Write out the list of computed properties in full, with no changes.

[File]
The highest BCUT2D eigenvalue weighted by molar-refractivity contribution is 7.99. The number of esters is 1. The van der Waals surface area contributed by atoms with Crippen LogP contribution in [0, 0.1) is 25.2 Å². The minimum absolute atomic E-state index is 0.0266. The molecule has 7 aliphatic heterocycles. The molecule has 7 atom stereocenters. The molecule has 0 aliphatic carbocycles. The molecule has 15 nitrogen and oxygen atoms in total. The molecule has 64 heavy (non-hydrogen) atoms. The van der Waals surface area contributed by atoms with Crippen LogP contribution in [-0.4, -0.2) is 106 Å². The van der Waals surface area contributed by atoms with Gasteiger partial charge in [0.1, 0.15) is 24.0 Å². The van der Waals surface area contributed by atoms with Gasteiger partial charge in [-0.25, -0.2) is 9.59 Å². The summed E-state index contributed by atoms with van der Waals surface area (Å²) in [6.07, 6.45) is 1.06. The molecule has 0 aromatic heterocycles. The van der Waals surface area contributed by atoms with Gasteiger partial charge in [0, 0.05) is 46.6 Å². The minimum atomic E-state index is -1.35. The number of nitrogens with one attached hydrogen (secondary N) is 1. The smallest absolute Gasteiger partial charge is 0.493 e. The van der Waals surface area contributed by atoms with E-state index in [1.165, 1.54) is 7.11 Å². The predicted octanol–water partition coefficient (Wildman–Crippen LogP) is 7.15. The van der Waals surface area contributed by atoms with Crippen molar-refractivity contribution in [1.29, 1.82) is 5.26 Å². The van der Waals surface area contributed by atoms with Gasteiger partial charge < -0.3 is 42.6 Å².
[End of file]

The highest BCUT2D eigenvalue weighted by molar-refractivity contribution is 7.99. The number of esters is 1. The van der Waals surface area contributed by atoms with Crippen LogP contribution in [0, 0.1) is 25.2 Å². The minimum absolute atomic E-state index is 0.0266. The molecule has 7 aliphatic heterocycles. The molecule has 7 atom stereocenters. The molecule has 0 aliphatic carbocycles. The molecule has 15 nitrogen and oxygen atoms in total. The molecule has 64 heavy (non-hydrogen) atoms. The van der Waals surface area contributed by atoms with Crippen LogP contribution in [-0.4, -0.2) is 106 Å². The van der Waals surface area contributed by atoms with Gasteiger partial charge in [0.1, 0.15) is 24.0 Å². The van der Waals surface area contributed by atoms with Gasteiger partial charge in [-0.25, -0.2) is 9.59 Å². The summed E-state index contributed by atoms with van der Waals surface area (Å²) in [6.07, 6.45) is 1.06. The molecule has 0 aromatic heterocycles. The van der Waals surface area contributed by atoms with Gasteiger partial charge in [0, 0.05) is 46.6 Å². The minimum atomic E-state index is -1.35. The number of nitrogens with one attached hydrogen (secondary N) is 1. The smallest absolute Gasteiger partial charge is 0.493 e. The van der Waals surface area contributed by atoms with E-state index in [1.165, 1.54) is 7.11 Å². The predicted octanol–water partition coefficient (Wildman–Crippen LogP) is 7.15. The van der Waals surface area contributed by atoms with Crippen molar-refractivity contribution in [1.29, 1.82) is 5.26 Å². The van der Waals surface area contributed by atoms with Gasteiger partial charge < -0.3 is 42.6 Å².